Reply To: Suggestions of how discussions might be framed

  • Peter Barus

    December 26, 2023 at 3:49 pm

    I found this forum while preparing to post an article in General. It might be relevant here, but might go unnoticed by many people I would like to see it.

    But as it happens I share many aspects with some members here, such as living in Vermont, a career as a drummer, a 1958 epiphany about peace & war (not the last I hope), highschool dropout, but class of ’66, some deep Scots-Englishness, etc. I mention this but to indicate a sense of the speaking/listening here. I have a few comments, and a citation.

    Can somebody post the statement on Feudalism? I missed it in my state of rapt awe at going through everything I could find from Iain since his latest reintroduced me to his astonishing work.

    It seems odd to read about studies measuring comparative “happiness” in the context of hemisphere specialization, a measure of the immeasurable, a comparison of the incomparable.

    Regarding “power that maintains structure,” I see it the other way around. There is one rule seen as natural law, but is a human artifact: nothing can be done unless seen as profitable by investors. This is a cultural structure (see anything by Howard Richards

    Also “Philosophical Journalist” brings to mind an interesting idea about the conversational roles people tend to fall into, and their effectiveness in different contexts, using the metaphor of a sporting event. Players speak in action; Coaches speak in strategy and tactics; Fans in the bleachers hear and speak only “boo!” and “yay!”; and Journalists report on Monday. All contribute to the game, with diminishing influence on actual play in the moment “on the court.” It gets complicated when we don’t attend to our roles, for example when I speak as a Coach to somebody listening as a Fan, or as a Journalist to a Player. And this is not to knock Journalism, without them the game might very well cease to exist at all.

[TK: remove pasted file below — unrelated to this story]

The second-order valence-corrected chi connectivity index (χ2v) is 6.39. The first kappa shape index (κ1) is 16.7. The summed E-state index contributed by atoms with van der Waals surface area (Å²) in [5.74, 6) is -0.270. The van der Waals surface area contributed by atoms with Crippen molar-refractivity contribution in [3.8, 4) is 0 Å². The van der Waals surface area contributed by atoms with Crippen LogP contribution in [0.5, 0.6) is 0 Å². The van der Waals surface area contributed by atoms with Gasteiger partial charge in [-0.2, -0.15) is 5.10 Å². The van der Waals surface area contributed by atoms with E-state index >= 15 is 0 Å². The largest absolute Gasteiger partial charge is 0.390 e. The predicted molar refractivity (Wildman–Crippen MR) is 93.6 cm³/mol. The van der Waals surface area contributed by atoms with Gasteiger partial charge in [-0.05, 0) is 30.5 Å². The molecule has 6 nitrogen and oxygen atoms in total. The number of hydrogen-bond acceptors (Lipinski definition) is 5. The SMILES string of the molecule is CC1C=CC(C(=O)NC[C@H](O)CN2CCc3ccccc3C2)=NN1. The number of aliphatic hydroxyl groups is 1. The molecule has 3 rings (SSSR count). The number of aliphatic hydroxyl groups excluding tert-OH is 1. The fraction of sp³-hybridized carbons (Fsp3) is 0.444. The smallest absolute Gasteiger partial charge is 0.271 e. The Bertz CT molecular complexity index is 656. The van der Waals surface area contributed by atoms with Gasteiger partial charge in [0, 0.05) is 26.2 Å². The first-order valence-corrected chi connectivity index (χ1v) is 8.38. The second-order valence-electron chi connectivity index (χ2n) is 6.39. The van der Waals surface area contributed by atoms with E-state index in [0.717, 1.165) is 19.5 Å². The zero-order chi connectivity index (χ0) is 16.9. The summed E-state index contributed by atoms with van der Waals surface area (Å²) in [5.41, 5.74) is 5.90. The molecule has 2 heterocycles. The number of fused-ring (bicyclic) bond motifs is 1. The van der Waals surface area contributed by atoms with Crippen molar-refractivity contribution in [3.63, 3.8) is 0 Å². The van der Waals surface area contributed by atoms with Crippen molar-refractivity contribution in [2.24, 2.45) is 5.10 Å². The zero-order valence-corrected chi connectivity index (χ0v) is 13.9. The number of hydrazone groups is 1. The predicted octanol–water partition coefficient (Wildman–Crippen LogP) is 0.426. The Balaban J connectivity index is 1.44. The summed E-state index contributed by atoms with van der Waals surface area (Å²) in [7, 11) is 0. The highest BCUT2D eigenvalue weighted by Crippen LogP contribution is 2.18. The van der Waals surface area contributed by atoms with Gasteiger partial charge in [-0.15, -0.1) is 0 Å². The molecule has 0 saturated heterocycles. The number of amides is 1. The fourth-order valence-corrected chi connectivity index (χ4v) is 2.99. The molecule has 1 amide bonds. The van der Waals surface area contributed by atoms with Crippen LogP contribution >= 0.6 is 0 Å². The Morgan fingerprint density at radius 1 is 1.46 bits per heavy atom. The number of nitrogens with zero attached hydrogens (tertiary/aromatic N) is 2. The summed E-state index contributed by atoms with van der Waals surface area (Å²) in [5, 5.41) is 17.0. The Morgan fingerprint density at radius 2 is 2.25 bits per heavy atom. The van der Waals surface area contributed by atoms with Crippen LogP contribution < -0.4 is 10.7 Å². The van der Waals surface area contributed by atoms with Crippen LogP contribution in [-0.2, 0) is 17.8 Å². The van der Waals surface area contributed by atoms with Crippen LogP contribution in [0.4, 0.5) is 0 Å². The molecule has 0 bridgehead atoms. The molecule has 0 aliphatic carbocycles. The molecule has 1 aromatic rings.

On Feudalism vs Democracy my view, since I was taught a definitive (very questionable) description of Feudalism in elementary school, has been that it is the default setting for human societies, and has never been replaced: we just change the labels. And that Feudalism is a cultural adaptation. Cultural selection displaced the Darwinian kind some time ago, and now drives our evolution. “Happiness” has little to do with it, although resistance seems to lead to persistence.

    Lately my inquiries concern acceleration and scale, which combined with Feudalism portend doom in no uncertain terms.

    About Zen, the Samurai, and most of the other related issues, may I suggest a book of my own about my studies in Japanese swordsmanship, “Maters of Life and Death: Essays in Budō” (2013)

    Also try “Before War” by Elisha Daeva, and try to find out about Marija Gimbutas’ amazing work, so long suppressed, and now back in serious consideration. Stonehenge was built by women…

    There is also a fascinating book looking at Heidegger in parallel with Werner Erhard’s remarkable large-group workshops (a verbatim transcription of the last “est Training”):

    I guess it’s not inappropriate to add my Substack feed: “Surviving Extinction at the Dawn of the Attention Age”

    And thanks for a wonderful romp through the maize…